When someone comes to look at your car, you want to be at your best. You are the one showing your car. Sure, the car should also be looking its best but a good salesperson can sell just about anything. You need to be the salesperson.
Here are some tips and things to remember when buyers come to look at your vehicle.
Welcome Them and Be Hospitable
You may choose to meet at a mall, park or maybe at your home. Either way, greet people with a smile and a handshake. Tell them your name and ask them their names. Look them in the eye and be happy to see them… after all, they’re giving up part of their day to come look at your vehicle.
Give Them a Summary of the Vehicle
If you have a sheet printed out, that’s good. Give that to them. Also talk about the car and give them a nice summary of the history. The more you have on this sheet, the better it will look. You’ll look prepared and it will look like you have a good amount of knowledge about the vehicle you’re selling.
Have a number of selling points ready. These are highlights of the vehicle that they should know about. Here are some examples that someone might give:
- The car has only had one owner.
- We had the oil changed every 5,000 miles.
- We just had these things done to the car…
- Most of the miles are highway miles.
- We had the car detailed and waxed twice a year.
- The car gets great gas mileage.
Only say things that are true, of course, but those are some ideas. Be sure to explain what you like best about the car and why.
Be a Used Car Salesman
Ok, don’t be obnoxious, but be nice and courteous. Point out the features of “their new car” – that’s right tell them it’s theirs from the start. State that it’s new because it’ll be new to them. Buying a car is very emotional, so do your best to work that angle. It’s just being nice and courteous and making the experience the best it can be for the buyer since they’re making a big purchase. Treat them how you would like to be treated.
Watch and Listen
Pay attention to what they like most about the car and then emphasize those details. Don’t move on. Feed their interest by talking more about what they like. If something you pointed out seemed important, then talk more about that. Give more details. Remember these things at the end, too, when you’re negotiating.
For example, if you mentioned highway miles and that seemed important, then mention more and explain that route you take. Ask them if they’re familiar with that route.
It doesn’t help to throw in a little humor. Make sure it’s clean, not offensive. Buying a car is a bit emotional, so if you can make them chuckle a little, that only works in your favor. You’re making them feel more comfortable with you and the car.
Recognize the Trust Factor / Honesty
Part of what a buyer is thinking is if they can trust you. They don’t know you. If you’re honest, you’ll give quick answers that make sense. If you’re lying, your answers won’t come as quickly and you may end up contradicting yourself – so be honest… for sure!
If people sense something you’re saying isn’t right, they’ll probably leave right then and not waste any more of their time. Things will go smoother if you be honest.
Ask for the Purchase
Don’t forget your “call to action” and make sure you ask them if they want to buy it. Don’t wait for them to finally bring it up. Don’t ask too soon but a good way to ask is, “Is there anything else I can answer for you or are you ready to take the car home?” or something like that. This gives them two options… either ask more questions or buy it.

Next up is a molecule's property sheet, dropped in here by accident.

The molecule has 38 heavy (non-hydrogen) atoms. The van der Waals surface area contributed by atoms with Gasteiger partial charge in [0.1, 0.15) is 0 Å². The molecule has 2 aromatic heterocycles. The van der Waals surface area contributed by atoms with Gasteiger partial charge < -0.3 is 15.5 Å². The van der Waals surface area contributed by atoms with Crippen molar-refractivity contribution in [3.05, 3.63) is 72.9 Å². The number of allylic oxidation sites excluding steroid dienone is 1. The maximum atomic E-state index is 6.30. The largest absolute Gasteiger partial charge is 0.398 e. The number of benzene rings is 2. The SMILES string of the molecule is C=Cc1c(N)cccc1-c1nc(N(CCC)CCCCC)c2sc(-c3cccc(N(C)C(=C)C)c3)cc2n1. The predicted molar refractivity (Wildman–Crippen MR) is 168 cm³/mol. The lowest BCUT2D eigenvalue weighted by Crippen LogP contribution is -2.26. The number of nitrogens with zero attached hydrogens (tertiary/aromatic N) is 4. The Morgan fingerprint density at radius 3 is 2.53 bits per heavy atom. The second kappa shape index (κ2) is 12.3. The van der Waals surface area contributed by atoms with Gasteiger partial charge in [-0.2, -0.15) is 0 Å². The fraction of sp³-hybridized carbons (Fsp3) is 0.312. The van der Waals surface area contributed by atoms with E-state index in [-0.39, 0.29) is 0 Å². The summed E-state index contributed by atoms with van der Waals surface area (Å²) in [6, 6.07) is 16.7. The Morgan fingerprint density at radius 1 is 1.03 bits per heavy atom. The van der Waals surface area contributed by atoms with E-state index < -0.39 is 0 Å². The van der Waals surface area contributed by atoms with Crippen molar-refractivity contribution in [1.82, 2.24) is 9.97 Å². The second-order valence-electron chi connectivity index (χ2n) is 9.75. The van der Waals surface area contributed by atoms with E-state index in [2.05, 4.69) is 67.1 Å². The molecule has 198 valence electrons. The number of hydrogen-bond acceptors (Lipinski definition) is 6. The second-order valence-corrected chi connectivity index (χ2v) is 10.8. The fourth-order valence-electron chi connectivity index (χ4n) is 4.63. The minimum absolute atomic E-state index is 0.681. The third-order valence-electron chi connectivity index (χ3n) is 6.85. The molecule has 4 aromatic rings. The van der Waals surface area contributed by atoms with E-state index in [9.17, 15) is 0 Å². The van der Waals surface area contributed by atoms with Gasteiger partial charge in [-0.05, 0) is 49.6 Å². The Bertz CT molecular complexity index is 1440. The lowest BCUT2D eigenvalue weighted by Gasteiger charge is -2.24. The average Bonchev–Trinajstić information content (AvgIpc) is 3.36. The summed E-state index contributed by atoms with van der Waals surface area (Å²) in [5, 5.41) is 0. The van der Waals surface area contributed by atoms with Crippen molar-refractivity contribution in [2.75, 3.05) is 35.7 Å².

When it Comes Time to Haggling
Of course, it’s always better to wait for the other person to list a price but you already have a price for the car listed in your ad, so this is already done. You should always assume that the price listed there is the current price. Don’t come down in price right away until they say something first.
One show on TV I like is “Pawn Stars.” I really like the haggling they do when they buy something from someone. If you get a chance, watch that show and pay attention to how they haggle. They have a bottom line price in mind and usually won’t go beyond that price. That’s a good strategy. Don’t be afraid to let a buyer go – another one will be by soon. Have patience and you’ll make more money.
Have some vehicle estimate sheets printed out from KBB.com, Edmunds and NADAGuides.com. It’s good to have the one with the highest price listed (usually NADA) because if the buyer happened to do their homework and shows you the lowest one, you can whip out the highest one, which can help you negotiate in your favor.
When you go to a store or buy something from someone, you like to be treated well, right? That’s why you should treat people well when they come to see your vehicle. It’s not hard to do. Smile and be friendly to them. Answer their questions. If you don’t know something, maybe offer to find out and get back to them. Be honest with them. Don’t dodge questions but answer the question they’re asking without changing the subject. Make a joke or two. Tell a good, short story about a good time you had with the car. You have an advantage over a salesperson at a local car lot – unlike them, you’ve had firsthand experience with the car you’re selling. Use that to your advantage!
I’ve tried to pack a lot of good information and advice into this article. If I missed something, please leave a comment below. Don’t forget to share this post with people you know.
Thank you for talking about the importance of being honest when selling a car. It makes sense that taking this to the heart can help you make good business with people that are interested in buying your car. Personally, I would want to buy a car from someone that provides honest answers to my questions and who does not push me too much to buy their vehicle.